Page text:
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Sunday, November 13, 2016

Human nature in a box of crayons

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If you were anticipating something along the lines of "Life is like a box of crayons; you never know what you're going to get," you may be disappointed. This blog doesn't go there. It's something a lot more concrete than that.

I have a very vivid memory of my oldest child's entry into kindergarten. The school sought to save money by giving parents a list of supplies required for each child. That included a box of crayon. On the day we brought in our children and their supplies, the assistant teacher opened up each box of crayons to empty the contents into a container. That's when we learned that we were not buying the crayons for our own kids the way we bought them a knapsack or the like; we were buying crayons that became general classroom supplies.

 Those of us who had not been through this before were a bit surprised. One mother even said, "Had I known that they would do that, I would have bought the cheaper crayons rather than the thicker, more expensive ones."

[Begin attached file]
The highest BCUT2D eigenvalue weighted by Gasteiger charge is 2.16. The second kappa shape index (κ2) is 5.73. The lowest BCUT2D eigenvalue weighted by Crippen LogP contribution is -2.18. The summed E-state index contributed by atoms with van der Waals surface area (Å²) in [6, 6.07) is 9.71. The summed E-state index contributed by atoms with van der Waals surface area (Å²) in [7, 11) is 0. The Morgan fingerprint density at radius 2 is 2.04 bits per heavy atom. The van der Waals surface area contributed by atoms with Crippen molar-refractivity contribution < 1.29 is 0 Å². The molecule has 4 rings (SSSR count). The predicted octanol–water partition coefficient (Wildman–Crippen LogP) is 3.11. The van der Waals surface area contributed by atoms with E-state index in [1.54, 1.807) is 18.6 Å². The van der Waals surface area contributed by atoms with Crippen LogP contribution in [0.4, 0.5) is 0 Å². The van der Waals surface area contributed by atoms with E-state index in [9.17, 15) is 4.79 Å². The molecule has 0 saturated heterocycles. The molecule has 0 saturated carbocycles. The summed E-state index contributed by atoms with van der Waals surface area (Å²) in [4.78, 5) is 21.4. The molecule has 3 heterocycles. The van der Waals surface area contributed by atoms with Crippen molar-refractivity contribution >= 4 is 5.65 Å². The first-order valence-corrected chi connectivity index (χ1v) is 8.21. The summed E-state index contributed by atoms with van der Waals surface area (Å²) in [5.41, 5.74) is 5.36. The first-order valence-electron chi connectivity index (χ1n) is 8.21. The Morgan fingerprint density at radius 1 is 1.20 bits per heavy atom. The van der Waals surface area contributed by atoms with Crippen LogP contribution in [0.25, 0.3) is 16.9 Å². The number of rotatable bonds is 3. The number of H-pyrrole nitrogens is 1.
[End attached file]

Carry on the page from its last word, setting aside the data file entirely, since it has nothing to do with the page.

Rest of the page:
This mother didn't mind having to buy her child the crayons to use for schools. She even spent more than she had to because she wanted her child to have the best ones on the market. So she felt letdown that her kid would not even get to use those crayons any more than any other kid in the class whose parents may have just bought the cheap, thin kind of crayons.

From her perspective, it may be like lovingly preparing a carefully planned out lunch for her child, only to discover that all the lunches are mixed up together, and other kids have brought jelly sandwiches.

That encapsulates much about human nature. We are motivated to do more when we feel that we -- or our children -- benefit directly. If we find out that they benefit only indirectly we would not have  enough motivation to put in more than the bare minimum. Consequently, the parents who had already been there, done that knew there was no point in buying the special crayons as they might have if each child kept his/her own pack of crayons.

 That is not to say that people aren't generous. I'm certain that mother would have willingly contributed several dollars for a fund to provide families that could not afford school supplies with what they need. It is rather the sense of futility of seeing your extra effort disappear in the sea of average that is demotivating.